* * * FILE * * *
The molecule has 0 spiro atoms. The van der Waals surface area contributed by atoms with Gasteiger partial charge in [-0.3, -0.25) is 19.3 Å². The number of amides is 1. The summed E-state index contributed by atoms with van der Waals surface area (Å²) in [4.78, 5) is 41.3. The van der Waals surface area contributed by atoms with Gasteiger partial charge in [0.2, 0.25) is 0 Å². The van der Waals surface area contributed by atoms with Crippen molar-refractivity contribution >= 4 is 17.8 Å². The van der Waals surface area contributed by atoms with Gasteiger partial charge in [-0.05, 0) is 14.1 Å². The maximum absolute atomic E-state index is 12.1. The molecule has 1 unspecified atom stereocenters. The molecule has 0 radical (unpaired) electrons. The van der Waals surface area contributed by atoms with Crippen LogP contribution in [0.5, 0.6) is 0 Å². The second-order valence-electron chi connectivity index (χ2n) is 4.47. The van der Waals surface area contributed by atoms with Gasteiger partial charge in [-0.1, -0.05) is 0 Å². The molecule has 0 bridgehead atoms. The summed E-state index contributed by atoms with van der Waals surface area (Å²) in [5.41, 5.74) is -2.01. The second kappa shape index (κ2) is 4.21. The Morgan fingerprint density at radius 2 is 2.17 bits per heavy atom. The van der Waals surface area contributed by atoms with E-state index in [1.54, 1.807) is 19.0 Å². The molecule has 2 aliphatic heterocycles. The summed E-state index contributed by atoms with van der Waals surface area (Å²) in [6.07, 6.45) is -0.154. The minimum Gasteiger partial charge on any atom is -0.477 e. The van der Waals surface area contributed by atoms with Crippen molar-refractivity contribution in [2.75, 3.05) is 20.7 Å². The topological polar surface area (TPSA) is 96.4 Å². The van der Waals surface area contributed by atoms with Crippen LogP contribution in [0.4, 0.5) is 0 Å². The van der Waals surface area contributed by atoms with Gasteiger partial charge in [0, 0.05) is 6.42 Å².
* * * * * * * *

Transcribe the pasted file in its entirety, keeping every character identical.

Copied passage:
The molecule has 0 spiro atoms. The van der Waals surface area contributed by atoms with Gasteiger partial charge in [-0.3, -0.25) is 19.3 Å². The number of amides is 1. The summed E-state index contributed by atoms with van der Waals surface area (Å²) in [4.78, 5) is 41.3. The van der Waals surface area contributed by atoms with Gasteiger partial charge in [0.2, 0.25) is 0 Å². The van der Waals surface area contributed by atoms with Crippen molar-refractivity contribution >= 4 is 17.8 Å². The van der Waals surface area contributed by atoms with Gasteiger partial charge in [-0.05, 0) is 14.1 Å². The maximum absolute atomic E-state index is 12.1. The molecule has 1 unspecified atom stereocenters. The molecule has 0 radical (unpaired) electrons. The van der Waals surface area contributed by atoms with Crippen LogP contribution in [0.5, 0.6) is 0 Å². The second-order valence-electron chi connectivity index (χ2n) is 4.47. The van der Waals surface area contributed by atoms with Gasteiger partial charge in [-0.1, -0.05) is 0 Å². The molecule has 0 bridgehead atoms. The summed E-state index contributed by atoms with van der Waals surface area (Å²) in [5.41, 5.74) is -2.01. The second kappa shape index (κ2) is 4.21. The Morgan fingerprint density at radius 2 is 2.17 bits per heavy atom. The van der Waals surface area contributed by atoms with E-state index in [1.54, 1.807) is 19.0 Å². The molecule has 2 aliphatic heterocycles. The summed E-state index contributed by atoms with van der Waals surface area (Å²) in [6.07, 6.45) is -0.154. The minimum Gasteiger partial charge on any atom is -0.477 e. The van der Waals surface area contributed by atoms with Crippen molar-refractivity contribution in [2.75, 3.05) is 20.7 Å². The topological polar surface area (TPSA) is 96.4 Å². The van der Waals surface area contributed by atoms with Crippen LogP contribution in [0.4, 0.5) is 0 Å². The van der Waals surface area contributed by atoms with Gasteiger partial charge in [0, 0.05) is 6.42 Å².